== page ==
Ancient Monuments

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Lammerside Castle medieval tower house

A Scheduled Monument in Wharton, Cumbria

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Latitude: 54.4379 / 54°26'16"N

Longitude: -2.3524 / 2°21'8"W

OS Eastings: 377236.944345

OS Northings: 504772.378855

OS Grid: NY772047

Mapcode National: GBR DK03.HX

Mapcode Global: WH93M.TQZ7

Entry Name: Lammerside Castle medieval tower house

Scheduled Date: 1 October 1981

Last Amended: 18 July 2000

Source: Historic England

Source ID: 1019580

English Heritage Legacy ID: 32856

County: Cumbria

Civil Parish: Wharton

Traditional County: Westmorland

Lieutenancy Area (Ceremonial County): Cumbria

Church of England Parish: Kirkby Stephen with Mallerstang and Crosby Garrett with Soulby

Church of England Diocese: Carlisle


The monument includes the upstanding and buried remains of Lammerside Castle
medieval tower house, located on the western side of the River Eden
approximately 4km south of Kirkby Stephen. It includes the upstanding remains
of a 14th century tower or wing which originally formed part of the building's
central core, together with the earthwork remains of buildings to the north
and south of the tower and a barmkin or wall which enclosed a yard to the west
of the tower. The castle was occupied by a branch of the Warcop family, but is
thought to have been abandoned by the 17th century.
The tower is constructed of coursed, squared rubble, measures approximately
14m by 11m, and survives to two storeys high. The ground floor is divided by a
cross wall running east-west into two main portions, and the southern portion
is again sub-divided into three apartments. These ground floor rooms are or
were covered by barrel-vaults. A central corridor runs through the building
from north to south at the southern end of which there is an original
doorway with architectural features such as chamfered jambs, two-centre arch
and a draw-bar hole. Immediately to the west of this entrance there is a
blocked doorway with a square head. The north wall has a doorway to the
central corridor and traces of the semi-circular recess of a newel staircase
which led to the upper floor. Towards the eastern end of the north wall there
is the stump of the wall of a now demolished adjoining building, and next to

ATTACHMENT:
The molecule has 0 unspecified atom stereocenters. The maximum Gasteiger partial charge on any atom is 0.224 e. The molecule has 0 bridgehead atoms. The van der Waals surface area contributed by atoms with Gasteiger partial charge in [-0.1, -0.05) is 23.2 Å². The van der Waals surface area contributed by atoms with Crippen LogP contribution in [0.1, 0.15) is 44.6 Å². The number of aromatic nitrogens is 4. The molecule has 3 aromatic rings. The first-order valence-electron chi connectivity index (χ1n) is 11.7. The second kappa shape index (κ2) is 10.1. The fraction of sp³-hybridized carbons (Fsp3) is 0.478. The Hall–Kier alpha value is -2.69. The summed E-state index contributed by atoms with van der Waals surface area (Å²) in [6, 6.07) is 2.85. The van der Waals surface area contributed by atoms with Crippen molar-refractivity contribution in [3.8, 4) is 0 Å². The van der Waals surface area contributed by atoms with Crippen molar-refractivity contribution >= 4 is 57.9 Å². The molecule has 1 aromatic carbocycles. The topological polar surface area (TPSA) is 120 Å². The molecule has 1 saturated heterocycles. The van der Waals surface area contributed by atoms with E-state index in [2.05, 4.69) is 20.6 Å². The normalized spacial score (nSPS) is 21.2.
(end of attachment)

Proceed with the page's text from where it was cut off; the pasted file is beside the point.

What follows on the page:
it there is a small recess. The east wall has two windows while the west wall
contains a window and two square-headed loop-lights. The upper storey is now
considerably ruined but originally provided the main living areas for the
occupants. It has a single large room or hall with traces of a fireplace in
its northern wall to the north of the main cross wall, and two small chambers
and a garderobe to the south of the cross wall. Traces of the foundations of a
building of the same width as the tower can be seen to the south of the tower,
while to the north of the tower there are traces of a slightly narrower wing.
On the tower's western side there are the earthwork remains of a barmkin wall
which would have enclosed a yard. In the north western corner of this yard
there is a small building platform. Traces of an L-shaped wall extend
southwards for a short distance from the south face of the barmkin wall.
Lammerside Castle is a Listed Building Grade II.
All fence posts are excluded from the monument, although the ground beneath
these features is included.

The site of the monument is shown on the attached map extract.
It includes a 2 metre boundary around the archaeological features,
considered to be essential for the monument's support and preservation.

Source: Historic England

Reasons for Scheduling

Tower houses are a type of defensible house particularly characteristic of the
borderlands of England and Scotland. Virtually every parish had at least one
of these buildings. At many sites the tower comprised only one element of a
larger house, with at least one wing being attached to it. These wings
provided further domestic accommodation, frequently including a large hall.
If it was incorporated within a larger domestic residence, the tower itself
could retain its defensible qualities and could be shut off from the rest of
the house in times of trouble. Tower houses were being constructed and used
from at least the 13th century to the end of the 16th century. They provided
prestigious defended houses permanently occupied by the wealthier or
aristocratic members of society. As such they were important centres of
medieval life. The need for such secure buildings relates to the unsettled
and frequently war-like conditions which prevailed in the Borders throughout
much of the medieval period. Around 200 examples of tower houses have been
identified of which over half were elements of larger houses. All surviving
tower houses retaining significant medieval remains will normally be
identified as nationally important.

Despite the demolition of the north and south wings of Lammerside Castle
medieval tower house, substantial elements of this monument survive. These
include the upstanding remains of the tower and the earthwork remains of its
wings, together with the earthwork remains of a barmkin wall, yard and a
building platform. The monument will add greatly to our knowledge and
understanding of the wider medieval settlement and economy of this area.

Source: Historic England


DOE, List of Buildings of Historic & Architectural Interest,
English Heritage, English Heritage: Register of Buildings at Risk. North West, 1999,
RCHME, Westmorland, (1936)

Source: Historic England

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